Coping with trauma triggers becomes much easier when you begin to understand exactly what happens in your brain and body when you become triggered. You can begin to familiarize yourself with your nervous system states by observing what happens in your body when you’re triggered. Are you more likely to become angry, scared, or numb? Do you feel the urge to run away or to stay and fight off a perceived threat?
Once you understand which nervous system state you tend to enter when triggered (fight, flight, freeze, or fawn), you can begin to find ways to soothe your activated nervous system and return it to a state of calm. This requires practice and skill, as it involves shifting the brain and body from a “hijacked” state back to one in which the individual is in relative control.
Working with the nervous system is best approached with the guidance of a trained therapist, counsellor, or coach.
Unfortunately, triggers are inevitable. While we can drastically reduce the frequency of our trauma responses over time, entirely eliminating all triggers from our lives is unrealistic. That’s why figuring out how to soothe yourself during and after a triggered state is an essential part of coping with your trauma responses.
Here are some examples of strategies some trauma survivors use:
While the coping mechanisms discussed above will certainly help you manage your relationship to your triggers, shifting the fundamental way your brain and body react to trauma triggers is the most effective long-term strategy for coping.
Reducing reactivity to trauma triggers is a complex process that will look different for each person. In most cases, the process involves a combination of time, patience, self awareness, and skilled guidance from a mental health professional.
Although it may seem logical to avoid trauma triggers as a way of coping, this is actually a fairly ineffective strategy. As mentioned above, triggers are more or less inevitable, and when we avoid them at all costs, we don’t develop the skills necessary to cope with and manage them when they arise.
Avoiding triggers also teaches the brain that the perceived threat is dangerous (otherwise, why would we be avoiding it so diligently?). In most cases, however, survivors may feel triggered by things they actually want in their lives, like intimate relationships and sex.
This is why trauma-informed mental health professionals agree that mindful, controlled exposure to trauma triggers is a far better option for healing than trigger avoidance. However, it’s best to avoid practicing intentional trigger exposure without the help or guidance of a therapist or counsellor.
Triggers and trauma responses are inevitable features of the terrain survivors must navigate along their healing journey. But while these experiences can be stressful, painful, frightening, and confusing, there are ways to develop a manageable relationship to one’s trauma triggers.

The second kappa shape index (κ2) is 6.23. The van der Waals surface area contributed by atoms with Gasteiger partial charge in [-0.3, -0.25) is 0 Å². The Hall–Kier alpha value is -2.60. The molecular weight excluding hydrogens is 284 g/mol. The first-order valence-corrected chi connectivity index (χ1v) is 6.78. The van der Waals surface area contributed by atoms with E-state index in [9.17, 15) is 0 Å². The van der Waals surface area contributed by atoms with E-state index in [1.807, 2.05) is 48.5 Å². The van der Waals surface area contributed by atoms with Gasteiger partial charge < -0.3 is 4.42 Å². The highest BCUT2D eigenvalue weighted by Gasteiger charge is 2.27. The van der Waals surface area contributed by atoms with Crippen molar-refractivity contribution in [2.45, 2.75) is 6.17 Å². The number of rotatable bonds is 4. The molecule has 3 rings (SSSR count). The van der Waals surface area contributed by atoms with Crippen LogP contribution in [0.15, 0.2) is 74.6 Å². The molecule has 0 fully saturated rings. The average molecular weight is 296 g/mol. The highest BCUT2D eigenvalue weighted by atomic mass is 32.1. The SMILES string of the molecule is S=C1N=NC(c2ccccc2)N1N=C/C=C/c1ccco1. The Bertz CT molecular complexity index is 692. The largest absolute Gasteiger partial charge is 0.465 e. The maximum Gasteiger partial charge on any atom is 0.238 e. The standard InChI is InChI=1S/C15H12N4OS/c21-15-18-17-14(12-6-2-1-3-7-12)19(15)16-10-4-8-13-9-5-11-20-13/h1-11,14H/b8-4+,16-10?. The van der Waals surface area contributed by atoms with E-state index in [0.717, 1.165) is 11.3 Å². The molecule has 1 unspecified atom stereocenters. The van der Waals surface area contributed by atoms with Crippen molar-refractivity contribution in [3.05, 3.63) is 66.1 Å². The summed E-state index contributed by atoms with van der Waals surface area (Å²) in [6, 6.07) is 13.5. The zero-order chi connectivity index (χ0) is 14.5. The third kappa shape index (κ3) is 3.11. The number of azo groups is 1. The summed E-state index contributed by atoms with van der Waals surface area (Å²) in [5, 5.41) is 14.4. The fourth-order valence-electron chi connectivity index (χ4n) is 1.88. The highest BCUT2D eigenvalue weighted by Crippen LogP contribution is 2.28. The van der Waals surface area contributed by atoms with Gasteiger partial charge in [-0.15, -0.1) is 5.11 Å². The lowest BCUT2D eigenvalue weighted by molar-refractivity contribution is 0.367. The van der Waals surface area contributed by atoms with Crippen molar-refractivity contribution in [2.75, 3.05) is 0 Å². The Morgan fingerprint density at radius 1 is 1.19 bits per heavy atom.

For a more general look at the relationship between trauma and mental health, check out our article “How Sexual Trauma Impacts Mental Health.”
A trauma trigger is anything that triggers a survivor’s automatic fear-response system due to associations to a past traumatic experience. Trauma responses are the feelings, reactions, and/or behaviors that arise when an individual is triggered. All trauma responses begin in the sympathetic nervous system and can be divided into four types – fight, flight, freeze, and fawn. Coping with trauma triggers and responses is most effective when working alongside a trained and trauma-informed mental health professional. Other strategies include avoiding unhealthy coping mechanisms, seeking support from trusted friends and loved ones, befriending the nervous system, engaging in soothing activities during or after a triggered state, and working on reducing overall reactivity to trauma triggers. While avoidance of triggers may seem like a good coping mechanism, this can actually increase the severity of an individual’s trauma responses in the long run. As a result, mental health professionals recommend exposure therapy over trigger avoidance. Due to the complexity of these techniques, working on trigger exposure should only be done under the guidance of a mental health professional.
Dana Anastasia (they/them) is an independent writer, editor, podcaster, and artist. With a degree in interdisciplinary sociology and a background in domestic violence and sexual assault advocacy, Dana brings a keen awareness of victim and survivor needs and experiences to their work. Learn more at www.danaanastasia.com.
December 5, 202310 min read
December 6, 202312 min read